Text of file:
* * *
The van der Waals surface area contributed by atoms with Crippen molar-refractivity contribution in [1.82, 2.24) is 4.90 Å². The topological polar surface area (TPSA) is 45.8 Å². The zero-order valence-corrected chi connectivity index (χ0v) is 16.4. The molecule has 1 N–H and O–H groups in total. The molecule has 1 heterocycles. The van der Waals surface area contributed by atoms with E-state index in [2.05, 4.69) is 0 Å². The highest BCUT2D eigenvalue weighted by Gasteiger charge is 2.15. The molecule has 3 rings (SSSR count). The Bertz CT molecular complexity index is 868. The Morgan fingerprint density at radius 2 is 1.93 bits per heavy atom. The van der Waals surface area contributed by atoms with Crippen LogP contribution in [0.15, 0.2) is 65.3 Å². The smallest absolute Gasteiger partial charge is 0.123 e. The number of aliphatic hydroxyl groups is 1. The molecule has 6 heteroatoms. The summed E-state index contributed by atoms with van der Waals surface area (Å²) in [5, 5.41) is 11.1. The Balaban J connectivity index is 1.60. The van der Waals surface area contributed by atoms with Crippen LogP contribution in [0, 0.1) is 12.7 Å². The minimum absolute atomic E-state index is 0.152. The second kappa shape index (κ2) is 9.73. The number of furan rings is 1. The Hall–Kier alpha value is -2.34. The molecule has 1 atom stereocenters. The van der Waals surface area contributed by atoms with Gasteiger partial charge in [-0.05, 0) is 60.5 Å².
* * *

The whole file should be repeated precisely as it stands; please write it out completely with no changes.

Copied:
The van der Waals surface area contributed by atoms with Crippen molar-refractivity contribution in [1.82, 2.24) is 4.90 Å². The topological polar surface area (TPSA) is 45.8 Å². The zero-order valence-corrected chi connectivity index (χ0v) is 16.4. The molecule has 1 N–H and O–H groups in total. The molecule has 1 heterocycles. The van der Waals surface area contributed by atoms with E-state index in [2.05, 4.69) is 0 Å². The highest BCUT2D eigenvalue weighted by Gasteiger charge is 2.15. The molecule has 3 rings (SSSR count). The Bertz CT molecular complexity index is 868. The Morgan fingerprint density at radius 2 is 1.93 bits per heavy atom. The van der Waals surface area contributed by atoms with Crippen LogP contribution in [0.15, 0.2) is 65.3 Å². The smallest absolute Gasteiger partial charge is 0.123 e. The number of aliphatic hydroxyl groups is 1. The molecule has 6 heteroatoms. The summed E-state index contributed by atoms with van der Waals surface area (Å²) in [5, 5.41) is 11.1. The Balaban J connectivity index is 1.60. The van der Waals surface area contributed by atoms with Crippen LogP contribution in [0, 0.1) is 12.7 Å². The minimum absolute atomic E-state index is 0.152. The second kappa shape index (κ2) is 9.73. The number of furan rings is 1. The Hall–Kier alpha value is -2.34. The molecule has 1 atom stereocenters. The van der Waals surface area contributed by atoms with Gasteiger partial charge in [-0.05, 0) is 60.5 Å².